According to the Ministry of Justice Personal Injury Discount Rate Research published in 2013, there was an increase in both personal injury claims and settlements paid out over the financial years 2009/10 to 2011/12. Data from the Compensation Recovery Unit (“CRU”) (where all claims must be registered) revealed a 21% increase in claims, from 859,045 claims in 2009/10 to 1,041,146 in 2011/12.
The increase was apparent across all types of claim (Clinical negligence, Employer liability, Motor and road traffic accident (“RTA”), public liability etc) but was most notable within motor/RTA claims, which rose by 23% between 2009/10 and 2011/12.
Government statistics from the Compensation Recovery Unit on settlement records show that a total of 2,150,797 claims were settled between 2009/10 and 2011/12. There was a steady increase in the number of cases settled each year over this period (691,989 cases were settled in 2009/10, compared to 766,417 in 2011/12). However, this rate of growth was lower than that seen for claims within the same time period.
Types of Personal Injury Claims
Government statistics from the Compensation Recovery Unit shows that motor/RTA claims made up the majority of all personal injury claims (80%) over the period 2009/10 to 2011/12. Data presented in the December 2012 Ministry of Justice consultation paper “Reducing the number and costs of whiplash claims” outlined that 70% of motor claims in 2011/12 were for whiplash, a figure which was higher than in other European jurisdictions.
The NHS Litigation Authority Report and Accounts 2011–12 indicated that around two thirds (66%) of all claims reported in 2011/12 to the NHS were clinical claims. The general pattern of claims reported across 2009/10 to 2011/12 shows a significant increase year-on-year over this period, with a 6% increase in the number of new claims between 2010/11 and 2011/12.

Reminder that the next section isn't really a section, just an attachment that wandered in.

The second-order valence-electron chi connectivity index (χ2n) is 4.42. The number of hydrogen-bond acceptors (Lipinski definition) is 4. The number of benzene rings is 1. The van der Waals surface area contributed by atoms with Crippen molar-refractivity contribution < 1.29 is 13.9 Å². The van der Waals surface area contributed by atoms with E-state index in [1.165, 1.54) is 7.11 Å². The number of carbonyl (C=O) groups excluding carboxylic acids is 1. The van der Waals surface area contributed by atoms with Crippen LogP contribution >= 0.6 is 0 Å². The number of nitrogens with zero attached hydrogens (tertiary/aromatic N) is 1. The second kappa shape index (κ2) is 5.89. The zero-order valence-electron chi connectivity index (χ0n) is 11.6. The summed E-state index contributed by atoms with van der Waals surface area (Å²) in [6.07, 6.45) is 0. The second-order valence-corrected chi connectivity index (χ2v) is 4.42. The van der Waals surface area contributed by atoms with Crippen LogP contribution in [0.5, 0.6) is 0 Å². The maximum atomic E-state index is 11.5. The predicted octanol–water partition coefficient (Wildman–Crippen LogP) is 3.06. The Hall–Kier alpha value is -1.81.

A more detailed analysis of Compensation Recovery Unit settlement records for the period 2009/10 to 2011/12 showed that there was not the same proportional increase across all types of personal injury cases. Indeed, the number of motor/RTA settlements increased by 18%, while the number of employer liability settlements decreased by 32%. This may show that workplaces are steadily getting safer, whilst roads are getting more dangerous.
Which gender makes the most personal injury claims?
Compensation Recovery Unit data showed that there were, on average, more settlements received by males than by females between 2009 and 2012 (57% compared with 43%), and this was fairly consistent year-on-year. The data also showed that males were more likely than females to have received a settlement for employer liability (77% compared with 23%) and motor/RTA claims (57% compared with 43%). In contrast, females were more likely to have received a settlement for clinical negligence (56% of settlements were for female claimants, compared with 44% for males).
The age of personal injury claimants
As well as these gender differences, the Government’s data shows differences in the age of personal injury claimants depending on the type of claim made. Looking at the overall profile of all compensation settlements, half (49%) of all settlements between 2009 and 2012 were paid to claimants under the age of 35.
However, the Government’s data also showed some differences in the age distribution of claimants by type of claim, particularly for clinical negligence and RTA/motor settlements. Indeed, more settlements for clinical negligence were received by those aged 36 and over (69%), with 18% being for those aged 65 and over.
In contrast, over half (54%) of RTA/motor settlements were paid to those aged 35 or under, with very few older claimants receiving settlements for this type of injury (only 4% were 65 and over, compared with 10–18% across other claim types).
Between 2009/10 and 2011/12, motor/RTA settlements were more common among males (57% of settlements) and those aged 30 and under (54% of settlements).
The average compensation pay-out
According to the Government’s Compensation Recovery Unit data of personal injury and clinical negligence claims funded by Conditional Fee Agreements in 2011 (No Win, No Fee agreements), half of claimants received damages of less than £5,000.
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